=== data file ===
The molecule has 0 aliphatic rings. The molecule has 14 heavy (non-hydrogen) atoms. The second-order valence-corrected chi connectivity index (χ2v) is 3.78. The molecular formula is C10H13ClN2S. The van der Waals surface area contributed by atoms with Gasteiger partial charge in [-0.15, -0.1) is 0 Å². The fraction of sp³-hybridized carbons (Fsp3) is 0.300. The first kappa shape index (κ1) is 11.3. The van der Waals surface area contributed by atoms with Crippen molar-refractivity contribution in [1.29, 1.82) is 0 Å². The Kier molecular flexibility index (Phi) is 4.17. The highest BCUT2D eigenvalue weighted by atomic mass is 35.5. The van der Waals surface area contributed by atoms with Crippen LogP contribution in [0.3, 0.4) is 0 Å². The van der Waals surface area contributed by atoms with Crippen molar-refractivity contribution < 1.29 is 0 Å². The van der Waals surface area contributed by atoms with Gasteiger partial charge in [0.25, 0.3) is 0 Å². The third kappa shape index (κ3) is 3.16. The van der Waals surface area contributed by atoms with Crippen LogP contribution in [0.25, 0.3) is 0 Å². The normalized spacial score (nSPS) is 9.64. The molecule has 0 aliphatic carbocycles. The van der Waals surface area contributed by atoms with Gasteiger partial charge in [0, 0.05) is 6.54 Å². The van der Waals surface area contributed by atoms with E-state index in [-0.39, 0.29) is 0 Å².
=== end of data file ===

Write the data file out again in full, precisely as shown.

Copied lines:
The molecule has 0 aliphatic rings. The molecule has 14 heavy (non-hydrogen) atoms. The second-order valence-corrected chi connectivity index (χ2v) is 3.78. The molecular formula is C10H13ClN2S. The van der Waals surface area contributed by atoms with Gasteiger partial charge in [-0.15, -0.1) is 0 Å². The fraction of sp³-hybridized carbons (Fsp3) is 0.300. The first kappa shape index (κ1) is 11.3. The van der Waals surface area contributed by atoms with Crippen molar-refractivity contribution in [1.29, 1.82) is 0 Å². The Kier molecular flexibility index (Phi) is 4.17. The highest BCUT2D eigenvalue weighted by atomic mass is 35.5. The van der Waals surface area contributed by atoms with Crippen LogP contribution in [0.3, 0.4) is 0 Å². The van der Waals surface area contributed by atoms with Crippen molar-refractivity contribution < 1.29 is 0 Å². The van der Waals surface area contributed by atoms with Gasteiger partial charge in [0.25, 0.3) is 0 Å². The third kappa shape index (κ3) is 3.16. The van der Waals surface area contributed by atoms with Crippen LogP contribution in [0.25, 0.3) is 0 Å². The normalized spacial score (nSPS) is 9.64. The molecule has 0 aliphatic carbocycles. The van der Waals surface area contributed by atoms with Gasteiger partial charge in [0, 0.05) is 6.54 Å². The van der Waals surface area contributed by atoms with E-state index in [-0.39, 0.29) is 0 Å².